Leaving behind a montage of iconic works he prepared for The Washington Post, Michael Gerson passed away at the age of 58. He served as a chief speechwriter to George W. Bush and was also one of his closest advisers who was behind the president’s signature addresses. Gerson also influenced the president’s domestic and foreign policies. Later, he turned out to be a sharp critic of the popular Trump administration.
Michael Gerson Cause Of Death
Gerson’s former colleague Peter Wehner announced that the death was caused by kidney cancer. Just like President Bush, Gerson was also a believer who had a strong faith in his Christianity. The two were practically the same with similar ethics, morality as well as thinking.
Certain things in which Gerson stood odd from Mr. Bush was that he was cerebral, fidgety, and reserved, whereas the latter was relaxed, folksy, and outgoing. While Mr. Bush used to convey his message through the usage of different decorative words, Gerson used plain language with religious references.
Gerson accompanied Mr. Bush since his first presidential campaign in 1999. Even today, there were certain speeches delivered by Mr. Bush that are heavily celebrated, like his 2000’s denunciation, but the original master brain behind the thought and the inventive lines were none other than Gerson.
When a second speechwriter David Frum developed the phrase ‘axis of hatred,’ Gerson chimed in and tweaked it to a more memorable version ‘axis of evil.“
Gerson was also a policy adviser for which he was heavily compared to John F. Kennedy’s close confidant Theodore C. Sorensen. Until the 20221 terror attacks, Gerson was more inclined toward faith-based initiatives and education. But after the attack, he began to focus more on foreign policies as well as medical and economic assistance.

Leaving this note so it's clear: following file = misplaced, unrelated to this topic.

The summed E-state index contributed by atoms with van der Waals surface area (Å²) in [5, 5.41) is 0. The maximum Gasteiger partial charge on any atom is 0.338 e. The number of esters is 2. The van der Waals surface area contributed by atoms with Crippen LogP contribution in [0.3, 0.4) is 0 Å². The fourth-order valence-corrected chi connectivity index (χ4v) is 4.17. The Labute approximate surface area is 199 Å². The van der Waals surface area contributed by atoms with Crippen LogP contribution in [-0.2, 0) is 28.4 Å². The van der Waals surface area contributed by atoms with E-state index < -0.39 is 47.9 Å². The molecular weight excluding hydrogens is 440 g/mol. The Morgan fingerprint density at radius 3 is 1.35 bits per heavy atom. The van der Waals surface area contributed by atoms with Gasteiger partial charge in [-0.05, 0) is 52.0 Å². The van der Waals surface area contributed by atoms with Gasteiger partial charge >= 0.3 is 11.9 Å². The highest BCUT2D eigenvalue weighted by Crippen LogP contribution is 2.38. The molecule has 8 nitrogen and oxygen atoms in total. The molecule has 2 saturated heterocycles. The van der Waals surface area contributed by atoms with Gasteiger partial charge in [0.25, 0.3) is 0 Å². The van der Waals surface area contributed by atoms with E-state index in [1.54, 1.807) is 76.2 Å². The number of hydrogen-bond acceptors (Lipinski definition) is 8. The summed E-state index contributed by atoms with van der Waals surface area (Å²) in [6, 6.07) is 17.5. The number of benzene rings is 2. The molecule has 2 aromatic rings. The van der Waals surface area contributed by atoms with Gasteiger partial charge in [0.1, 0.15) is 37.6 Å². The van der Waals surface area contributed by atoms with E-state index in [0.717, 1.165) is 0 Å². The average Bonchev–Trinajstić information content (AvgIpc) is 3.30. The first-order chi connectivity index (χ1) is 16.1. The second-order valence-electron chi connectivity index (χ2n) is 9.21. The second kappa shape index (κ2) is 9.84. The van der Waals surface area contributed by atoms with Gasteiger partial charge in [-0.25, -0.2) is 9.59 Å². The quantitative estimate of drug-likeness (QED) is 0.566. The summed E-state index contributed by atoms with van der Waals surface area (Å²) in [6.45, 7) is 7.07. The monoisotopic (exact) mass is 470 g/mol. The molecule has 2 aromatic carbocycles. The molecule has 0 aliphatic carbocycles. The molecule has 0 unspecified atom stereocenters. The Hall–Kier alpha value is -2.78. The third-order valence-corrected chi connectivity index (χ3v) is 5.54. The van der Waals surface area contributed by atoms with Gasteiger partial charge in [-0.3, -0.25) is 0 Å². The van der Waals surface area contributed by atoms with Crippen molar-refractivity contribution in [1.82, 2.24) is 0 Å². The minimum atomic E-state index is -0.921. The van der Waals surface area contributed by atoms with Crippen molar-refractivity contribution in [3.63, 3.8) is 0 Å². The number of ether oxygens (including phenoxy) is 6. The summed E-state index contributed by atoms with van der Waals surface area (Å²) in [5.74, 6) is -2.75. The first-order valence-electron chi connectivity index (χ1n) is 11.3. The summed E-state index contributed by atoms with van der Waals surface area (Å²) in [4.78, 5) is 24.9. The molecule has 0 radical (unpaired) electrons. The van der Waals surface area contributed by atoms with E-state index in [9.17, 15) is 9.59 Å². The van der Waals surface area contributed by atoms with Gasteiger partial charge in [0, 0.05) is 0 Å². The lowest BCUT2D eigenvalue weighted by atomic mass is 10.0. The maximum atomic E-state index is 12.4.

Back in Dec. 2004, Gerson was diagnosed with a mild heart attack, but without further ado, he returned to work in just two weeks as he was assigned to prepare a second inaugural address for Mr. Bush. But eventually, he decided to slow down. Although he managed to contribute his maximum to the speeches, he changed his position from the White House to the plum spot next to the Oval Office.
Two years later, he bid bye to the White House and was named the twice-weekly columnist for The Washington Post. he mainly used his column to empower the non-Trumpers and to denounce those existing in the party who he believed were far away from the moral standard.
In June, he dubbed Representative Kevin McCarthy as a political figure who was the most “unprincipled,” “pathetic,” and “contemptible.” But despite being a Republican, his views were often a mixture of both left and right.
Micheal J. Gerson was born in Belmar, N.J on May 15, 1964, to Michael Fred Gersson, a dairy scientist and a Republican, and Betty Gerson, an artist and a Kennedy Democrat After Gerson turned 10, his entire family moved to St. Louis.
After being The White House speechwriter, Gerson often used to enlist Harry S. Truman, Franklin D. Roosevelt, and Woodrow Wilson, all Democrats, as the ideal presidents. But still, he chose to be a Republican, and he began campaigning for Ronald Reagan’s re-election in 1984.
As far as his education is concerned, Gerson attended Wheaton College and majored in biblical studies and philosophy after transferring from Georgetown University. Following his graduation, he went on to work for Charles Colson, the ex-advisor of President Richard M. Nixon, and then started to serve Senator Dan Coats, a Republican.
It was in Senator Coats’ office that he initially began to strike ideas regarding compassionate conservatism and domestic policy ideas which were entirely directed to help poor minorities with the help of religious organizations.
During the 1996 presidential campaign, Gerson prepared for both Senator Bob Dole and his running mate Jack Kemp. Shortly after, he stepped into the field of journalism and was hired by the US News & World Report, particular;y to cover political topics.
Before the Bush campaign found him, he was working as a journalist at the reputed channel. Reportedly, Mr. Bush interviewed Gerson merely for an hour before handing over the position of speechwriter.
Almost instantly, Gerson brought up a unique style by adding elements to reflect the discipline to the President’s prevailing shambolic style of speaking. He provided the words and polished the entire content that Mr. Bush used to delivered so far, eventually building a strong connection with the President.